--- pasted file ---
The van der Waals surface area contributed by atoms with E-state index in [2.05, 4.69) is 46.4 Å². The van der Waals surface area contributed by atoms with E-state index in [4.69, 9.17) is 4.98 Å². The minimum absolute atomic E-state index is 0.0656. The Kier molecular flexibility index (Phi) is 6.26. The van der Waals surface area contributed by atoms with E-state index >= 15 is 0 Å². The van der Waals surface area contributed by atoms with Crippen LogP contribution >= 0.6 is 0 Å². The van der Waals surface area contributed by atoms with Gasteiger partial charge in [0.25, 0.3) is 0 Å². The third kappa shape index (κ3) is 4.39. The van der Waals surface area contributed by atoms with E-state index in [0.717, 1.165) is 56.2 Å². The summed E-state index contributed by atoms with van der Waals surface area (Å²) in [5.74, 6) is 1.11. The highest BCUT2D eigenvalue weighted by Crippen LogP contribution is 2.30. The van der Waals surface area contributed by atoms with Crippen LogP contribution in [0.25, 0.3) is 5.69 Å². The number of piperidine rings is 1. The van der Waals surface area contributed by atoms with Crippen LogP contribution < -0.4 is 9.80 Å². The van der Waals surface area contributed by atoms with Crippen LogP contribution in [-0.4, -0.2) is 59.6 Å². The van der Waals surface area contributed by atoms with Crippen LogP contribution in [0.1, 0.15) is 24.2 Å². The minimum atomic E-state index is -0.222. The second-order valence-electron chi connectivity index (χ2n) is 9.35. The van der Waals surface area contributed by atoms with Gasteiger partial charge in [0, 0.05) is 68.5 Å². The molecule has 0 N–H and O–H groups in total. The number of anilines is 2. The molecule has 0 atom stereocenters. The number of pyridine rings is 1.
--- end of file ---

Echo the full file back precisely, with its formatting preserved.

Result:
The van der Waals surface area contributed by atoms with E-state index in [2.05, 4.69) is 46.4 Å². The van der Waals surface area contributed by atoms with E-state index in [4.69, 9.17) is 4.98 Å². The minimum absolute atomic E-state index is 0.0656. The Kier molecular flexibility index (Phi) is 6.26. The van der Waals surface area contributed by atoms with E-state index >= 15 is 0 Å². The van der Waals surface area contributed by atoms with Crippen LogP contribution >= 0.6 is 0 Å². The van der Waals surface area contributed by atoms with Gasteiger partial charge in [0.25, 0.3) is 0 Å². The third kappa shape index (κ3) is 4.39. The van der Waals surface area contributed by atoms with E-state index in [0.717, 1.165) is 56.2 Å². The summed E-state index contributed by atoms with van der Waals surface area (Å²) in [5.74, 6) is 1.11. The highest BCUT2D eigenvalue weighted by Crippen LogP contribution is 2.30. The van der Waals surface area contributed by atoms with Crippen LogP contribution in [0.25, 0.3) is 5.69 Å². The number of piperidine rings is 1. The van der Waals surface area contributed by atoms with Crippen LogP contribution < -0.4 is 9.80 Å². The van der Waals surface area contributed by atoms with Crippen LogP contribution in [-0.4, -0.2) is 59.6 Å². The van der Waals surface area contributed by atoms with Crippen LogP contribution in [0.1, 0.15) is 24.2 Å². The minimum atomic E-state index is -0.222. The second-order valence-electron chi connectivity index (χ2n) is 9.35. The van der Waals surface area contributed by atoms with Gasteiger partial charge in [0, 0.05) is 68.5 Å². The molecule has 0 N–H and O–H groups in total. The number of anilines is 2. The molecule has 0 atom stereocenters. The number of pyridine rings is 1.